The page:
I was drawn to Occupational Therapy by chance when I got a job with Social Services as an Occupational Therapy assistant, thinking I might like to do social work. At that time, I had never even heard of Occupational Therapy!
I very soon realised that social work was not for me, but thought ‘what about this Occupational Therapy thing?’ As I worked alongside the Occupational Therapists I decided that this was going to be the career for me. It was about enabling people to be able to do things for themselves, often ordinary everyday things, but things that were important to them to be able to do.
I worked with this team for five-years and then went to St Loyes School of Occupational Therapy and completed a three-year diploma. My first job was working in an acute mental health ward at Moorhaven Hospital (which of course is now closed).
Although I loved this job, circumstances led me to move to Freedom Fields Hospital (also now closed!) to work on two, acute care of the elderly wards and later a split post with acute HCE and Oncology. During this time I completed my postgraduate Masters in Occupational Therapy – the first masters in OT. I also presented my research from my Masters at the World Federation of Occupational Therapists congress in Montreal – an incredibly proud moment for me.
Another closure, but a move to Derriford
As Freedom Fields Hospital began to close around me, I ended up moving here, to Derriford Hospital, when Oncology moved. I have continued to work in Oncology since then but with lots of variations along the way, some of which include working in the Mustard Tree cancer support centre, Cardiothoracics and, since 2000, being team led for the OT team which covers general medical, cardiothoracics and vascular surgery.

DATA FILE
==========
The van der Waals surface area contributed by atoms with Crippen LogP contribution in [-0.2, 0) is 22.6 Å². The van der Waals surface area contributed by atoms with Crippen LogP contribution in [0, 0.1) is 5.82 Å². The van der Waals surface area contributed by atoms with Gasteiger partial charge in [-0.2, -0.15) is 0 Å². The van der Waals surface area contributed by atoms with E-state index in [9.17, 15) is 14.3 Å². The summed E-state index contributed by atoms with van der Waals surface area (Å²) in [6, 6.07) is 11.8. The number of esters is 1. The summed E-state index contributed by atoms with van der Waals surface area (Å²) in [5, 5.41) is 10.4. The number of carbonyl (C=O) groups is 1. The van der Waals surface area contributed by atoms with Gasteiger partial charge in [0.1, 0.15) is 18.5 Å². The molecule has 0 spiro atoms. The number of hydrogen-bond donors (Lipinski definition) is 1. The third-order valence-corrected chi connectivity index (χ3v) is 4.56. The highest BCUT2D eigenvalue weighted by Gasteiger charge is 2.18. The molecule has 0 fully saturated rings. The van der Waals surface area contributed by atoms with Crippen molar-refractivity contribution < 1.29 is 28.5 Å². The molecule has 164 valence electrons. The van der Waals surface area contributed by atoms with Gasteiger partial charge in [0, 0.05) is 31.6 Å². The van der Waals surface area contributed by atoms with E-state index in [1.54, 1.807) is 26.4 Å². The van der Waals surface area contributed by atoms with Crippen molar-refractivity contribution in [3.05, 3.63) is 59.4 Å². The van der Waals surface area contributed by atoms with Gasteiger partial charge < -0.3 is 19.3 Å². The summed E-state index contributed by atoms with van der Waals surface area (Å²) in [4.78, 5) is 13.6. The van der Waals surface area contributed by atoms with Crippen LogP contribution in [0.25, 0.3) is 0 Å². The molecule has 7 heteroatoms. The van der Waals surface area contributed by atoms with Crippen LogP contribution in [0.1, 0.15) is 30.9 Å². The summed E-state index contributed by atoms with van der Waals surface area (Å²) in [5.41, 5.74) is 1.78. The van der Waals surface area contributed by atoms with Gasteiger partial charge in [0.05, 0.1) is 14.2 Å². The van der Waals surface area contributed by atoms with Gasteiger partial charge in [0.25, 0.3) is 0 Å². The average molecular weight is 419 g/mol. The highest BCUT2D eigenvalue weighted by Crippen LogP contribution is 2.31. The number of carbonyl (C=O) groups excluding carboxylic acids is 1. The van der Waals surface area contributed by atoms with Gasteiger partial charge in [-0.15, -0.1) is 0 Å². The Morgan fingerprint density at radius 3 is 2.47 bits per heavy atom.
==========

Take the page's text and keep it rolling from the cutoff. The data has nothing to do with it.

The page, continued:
I have also worked at both local and regional level with the Royal College of Occupational Therapists. I have held a range of positions including, local group chairman and secretary, regional Council member, and most recently I have been chair of the South West regional committee for the last 14 years.
As I approach (slightly early) retirement, I still love being an Occupational Therapist and wouldn’t change a thing about my career pathway, it continues to be a rewarding and fruitful journey.
Jackie is writing as part of the #WeCare2 campaign that will be running across our Trust communications. Look out for more from Occupational Therapy, and their AHP and HCS colleagues, on our social media pages, Trust screensavers, Daily Email, Vital Signs and much more.